Increased intranuclear matrix metalloproteinase activity in neurons interferes with oxidative DNA repair in focal cerebral ischemia.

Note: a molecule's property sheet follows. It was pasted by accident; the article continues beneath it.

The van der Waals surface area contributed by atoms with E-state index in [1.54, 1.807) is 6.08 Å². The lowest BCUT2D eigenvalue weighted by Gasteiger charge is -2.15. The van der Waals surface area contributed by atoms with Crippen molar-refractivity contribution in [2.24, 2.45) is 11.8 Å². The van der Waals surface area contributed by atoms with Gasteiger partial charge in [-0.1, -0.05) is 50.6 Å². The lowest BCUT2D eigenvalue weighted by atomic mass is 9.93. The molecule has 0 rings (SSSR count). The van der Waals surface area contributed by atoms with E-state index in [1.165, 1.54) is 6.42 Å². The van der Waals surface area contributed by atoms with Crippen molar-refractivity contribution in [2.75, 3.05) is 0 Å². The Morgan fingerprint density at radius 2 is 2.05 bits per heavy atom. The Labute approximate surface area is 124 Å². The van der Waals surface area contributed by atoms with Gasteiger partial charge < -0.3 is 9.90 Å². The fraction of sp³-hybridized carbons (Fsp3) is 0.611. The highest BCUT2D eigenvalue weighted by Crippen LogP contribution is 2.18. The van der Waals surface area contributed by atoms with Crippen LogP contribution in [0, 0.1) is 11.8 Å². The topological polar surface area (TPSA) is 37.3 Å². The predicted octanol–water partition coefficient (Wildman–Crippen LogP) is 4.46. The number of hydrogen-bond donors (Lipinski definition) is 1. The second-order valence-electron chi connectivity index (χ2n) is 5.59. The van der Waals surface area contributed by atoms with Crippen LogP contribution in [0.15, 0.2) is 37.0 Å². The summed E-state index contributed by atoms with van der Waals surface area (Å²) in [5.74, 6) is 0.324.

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Increased matrix metalloproteinase (MMP) activity is implicated in proteolysis of extracellular matrix in ischemic stroke. We recently observed intranuclear MMP activity in ischemic brain neurons at early reperfusion, suggesting a possible role in nuclear matrix proteolysis. Nuclear proteins, poly-ADP-ribose polymerase-1 (PARP-1) and X-ray cross-complementary factor 1 (XRCC1), as well as DNA repair enzymes, are important in DNA fragmentation and cell apoptosis. We hypothesized that intranuclear MMP activity facilitates oxidative injury in neurons during early ischemic insult by cleaving PARP-1 and XRCC1, interfering with DNA repair. We induced a 90-min middle cerebral artery occlusion in rats. Increase activity of MMP-2 and -9, detected in the ischemic neuronal nuclei at 3 h, was associated with DNA fragmentation at 24 and 48 h reperfusion. The intranuclear MMPs cleaved PARP-1. Treatment of the rats with a broad-spectrum MMP inhibitor, BB1101, significantly attenuated ischemia-induced PARP-1 cleavage, increasing its activity. Degradation of XRCC1 caused by ischemic insult in rat brain was also significantly attenuated by BB1101. We found elevation of oxidized DNA, apurinic/apyrimidinic sites, and 8-hydroxy-2'-deoxyguanosine, in ischemic brain cells at 3 h reperfusion. BB1101 markedly attenuated the early increase of oxidized DNA. Using tissue from stroke patients, we found increased intranuclear MMP expression. Our data suggest that intranuclear MMP activity cleaves PARP-1 and XRCC1, interfering with oxidative DNA repair. This novel role for MMPs could contribute to neuronal apoptosis in ischemic injuries.